These Meet the Expert sessions are important for us and our visitors, creating an important learning experience through interesting conversation and by getting hands-on. During the International Fairtrade Conference week (4-5 July 2015) we’re delighted to be welcoming Ghanian teenagers to our venue to talk to school groups about the life of a chocolate grower.

Our commitment to being a sustainable venue affects all our practices even down to the procurement of the wood for our events terrace, which is Fairtrade certified! Changes such as these have seen us winning the Best Fairtrade café gold award to the second year running and we also managed a gold award for our conferencing services.

Finally we continue to increase the number of Fairtrade products for you lovely lot to get your hands on in our shop. This Spring we’ll add herbal teas, chocolate spreads and herbs and spices to our range including delicious Shaun the sheep Easter eggs – so choosing Fairtrade has never been tastier!

We can’t wait to host and play a part in the International Fairtrade Conference 2015 – only 100 days to wait!

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Behind the scenes: UK's first digital 3D Planetarium!

Blogging science to life

Wed 19 March 2014, Jennifer Garrett

We’re going behind the scenes to find out what it takes to build the UK’s first ever digital 3D Planetarium! 

 planetarium build

Since our exciting news in February 2015, we’ve been busily upgrading our Planetarium to transform it into the UK’s first ever digital 3D Planetarium! Originally known as the Orange Imaginarium when it opened in 2000, the Planetarium is an iconic part of Bristol’s harbourside. Since it opened, we’ve inspired over 1 million visitors with astronomy through our presenter-led shows!   


The renovations began by building a new area next to our Planetarium entrance to house our 3D goggle washing station. Our new shows will use ‘active’ 3D technology, enabling you to fly through the rings of Saturn and journey to distant stars!

Next, we undertook the huge task of taking out all the old seats, pulling up the carpet from the floors and removing the old sound system from the walls. 

star ball out

Dismantling our much-loved Starball was a milestone for the project, as was filling the 5-metre-deep pit in the floor in which it sat! This space has now been made available to a new row of seating.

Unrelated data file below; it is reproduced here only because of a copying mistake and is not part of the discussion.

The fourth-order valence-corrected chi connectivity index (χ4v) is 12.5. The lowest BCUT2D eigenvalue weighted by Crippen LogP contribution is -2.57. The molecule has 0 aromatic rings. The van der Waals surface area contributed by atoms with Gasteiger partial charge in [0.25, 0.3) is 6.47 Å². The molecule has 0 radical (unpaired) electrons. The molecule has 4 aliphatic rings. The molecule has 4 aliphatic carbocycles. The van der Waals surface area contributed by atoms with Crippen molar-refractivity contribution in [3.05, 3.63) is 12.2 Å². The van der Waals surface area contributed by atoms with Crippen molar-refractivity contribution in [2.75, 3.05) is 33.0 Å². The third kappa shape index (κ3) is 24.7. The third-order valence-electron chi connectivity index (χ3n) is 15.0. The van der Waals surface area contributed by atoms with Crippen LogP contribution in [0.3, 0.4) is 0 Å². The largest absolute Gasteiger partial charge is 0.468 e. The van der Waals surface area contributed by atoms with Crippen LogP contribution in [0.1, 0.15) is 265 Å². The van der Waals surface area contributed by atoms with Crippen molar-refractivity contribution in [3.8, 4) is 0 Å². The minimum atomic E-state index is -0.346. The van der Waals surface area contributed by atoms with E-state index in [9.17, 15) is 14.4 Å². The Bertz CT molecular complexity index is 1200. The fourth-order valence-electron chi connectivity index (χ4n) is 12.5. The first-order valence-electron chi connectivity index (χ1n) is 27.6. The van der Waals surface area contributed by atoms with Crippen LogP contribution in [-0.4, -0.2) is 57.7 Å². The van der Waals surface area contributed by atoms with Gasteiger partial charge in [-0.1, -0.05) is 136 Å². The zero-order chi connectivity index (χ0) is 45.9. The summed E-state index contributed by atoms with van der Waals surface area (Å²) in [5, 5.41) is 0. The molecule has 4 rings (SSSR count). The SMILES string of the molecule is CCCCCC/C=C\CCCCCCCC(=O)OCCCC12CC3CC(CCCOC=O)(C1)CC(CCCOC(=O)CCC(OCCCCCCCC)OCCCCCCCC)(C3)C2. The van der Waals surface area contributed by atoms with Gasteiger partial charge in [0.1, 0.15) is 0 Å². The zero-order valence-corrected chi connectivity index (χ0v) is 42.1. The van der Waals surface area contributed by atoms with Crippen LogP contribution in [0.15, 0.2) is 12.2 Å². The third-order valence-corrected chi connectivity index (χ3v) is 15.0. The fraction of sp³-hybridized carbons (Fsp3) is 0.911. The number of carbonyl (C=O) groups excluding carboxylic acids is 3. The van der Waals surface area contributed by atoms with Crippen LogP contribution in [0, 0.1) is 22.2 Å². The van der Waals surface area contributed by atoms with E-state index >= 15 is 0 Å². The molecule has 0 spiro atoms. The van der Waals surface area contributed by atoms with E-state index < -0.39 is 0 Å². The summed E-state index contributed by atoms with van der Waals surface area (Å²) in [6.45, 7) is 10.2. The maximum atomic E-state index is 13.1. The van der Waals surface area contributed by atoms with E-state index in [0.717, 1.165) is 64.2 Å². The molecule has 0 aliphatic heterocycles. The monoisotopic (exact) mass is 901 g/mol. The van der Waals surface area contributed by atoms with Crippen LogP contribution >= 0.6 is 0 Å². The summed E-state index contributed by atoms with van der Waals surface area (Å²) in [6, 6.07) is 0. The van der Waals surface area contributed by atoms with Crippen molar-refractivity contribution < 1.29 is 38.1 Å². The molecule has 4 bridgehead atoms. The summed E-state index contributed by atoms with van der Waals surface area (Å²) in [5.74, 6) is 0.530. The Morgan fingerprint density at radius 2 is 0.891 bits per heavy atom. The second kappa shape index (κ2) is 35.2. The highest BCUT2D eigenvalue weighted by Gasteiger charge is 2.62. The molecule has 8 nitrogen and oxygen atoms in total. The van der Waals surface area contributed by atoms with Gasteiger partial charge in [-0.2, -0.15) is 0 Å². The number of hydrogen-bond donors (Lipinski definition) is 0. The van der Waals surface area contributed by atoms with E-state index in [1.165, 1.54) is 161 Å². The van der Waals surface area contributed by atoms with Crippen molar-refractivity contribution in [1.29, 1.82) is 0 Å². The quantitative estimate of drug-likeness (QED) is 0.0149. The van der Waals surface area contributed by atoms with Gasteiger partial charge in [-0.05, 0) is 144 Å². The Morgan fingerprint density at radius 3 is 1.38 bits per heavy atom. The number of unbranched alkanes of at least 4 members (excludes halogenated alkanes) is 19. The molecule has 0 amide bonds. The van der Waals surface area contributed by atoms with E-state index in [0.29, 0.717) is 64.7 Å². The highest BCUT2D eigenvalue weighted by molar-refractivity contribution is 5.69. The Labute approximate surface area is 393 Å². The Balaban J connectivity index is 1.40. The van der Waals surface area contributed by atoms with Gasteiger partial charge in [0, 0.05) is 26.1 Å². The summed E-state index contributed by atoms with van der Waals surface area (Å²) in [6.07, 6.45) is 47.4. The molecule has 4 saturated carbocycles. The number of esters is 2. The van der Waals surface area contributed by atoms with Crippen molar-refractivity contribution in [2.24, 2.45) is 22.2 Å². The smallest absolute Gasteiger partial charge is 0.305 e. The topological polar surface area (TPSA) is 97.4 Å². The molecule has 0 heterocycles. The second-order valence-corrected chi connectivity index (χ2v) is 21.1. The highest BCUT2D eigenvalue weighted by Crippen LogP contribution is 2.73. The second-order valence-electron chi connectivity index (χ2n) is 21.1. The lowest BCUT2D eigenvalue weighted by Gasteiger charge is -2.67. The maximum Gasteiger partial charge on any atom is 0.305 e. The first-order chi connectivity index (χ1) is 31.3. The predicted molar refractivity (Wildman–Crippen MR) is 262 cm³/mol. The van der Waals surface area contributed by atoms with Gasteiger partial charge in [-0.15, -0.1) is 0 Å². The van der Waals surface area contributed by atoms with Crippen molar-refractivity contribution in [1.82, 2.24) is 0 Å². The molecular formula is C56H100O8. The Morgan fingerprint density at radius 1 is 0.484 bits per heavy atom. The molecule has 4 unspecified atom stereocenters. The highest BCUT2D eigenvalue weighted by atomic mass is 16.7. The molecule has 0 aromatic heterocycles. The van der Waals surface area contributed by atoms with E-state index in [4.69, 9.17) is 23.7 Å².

Credit: Lee Pullen

Specialists have travelled all the way from Italy and America to fit the new visual and audio systems. In place of the Starball will now be a digital 3D projection system which will display a 360° image on the dome. The new shows will be displayed in ultra high quality (4K resolution) from two projectors, with an eight-channel surround sound audio system, creating a truly immersive experience!

The extensive building works and expert installation of high tech systems have happened while ensuring all our exhibits, and everything else in the building, have kept on running. We’ve rerouted lots of important systems, added over 5 kilometres of cables and doubled the size of our computer server room to get the best out of our brand new kit. 

Floor up

As well as redeveloping the Planetarium and upgrading our technology, we’ve been busy refreshing the Space gallery. 


The entrance has been renovated in the style of the International Space Station. Here we will prepare you for your departure into space, as you perform a spacewalk and find out all about how to survive a space mission! 

Space gallery graphic

As an educational charity, the project has been made possible by support from a variety of organisations and partners including Bristol City Council under the “Bristol Is Open” project. As part of this we have created a new, separate entrance giving access out of hours, opening up the Planetarium to new opportunities as a state-of-the-art data visualisation facility.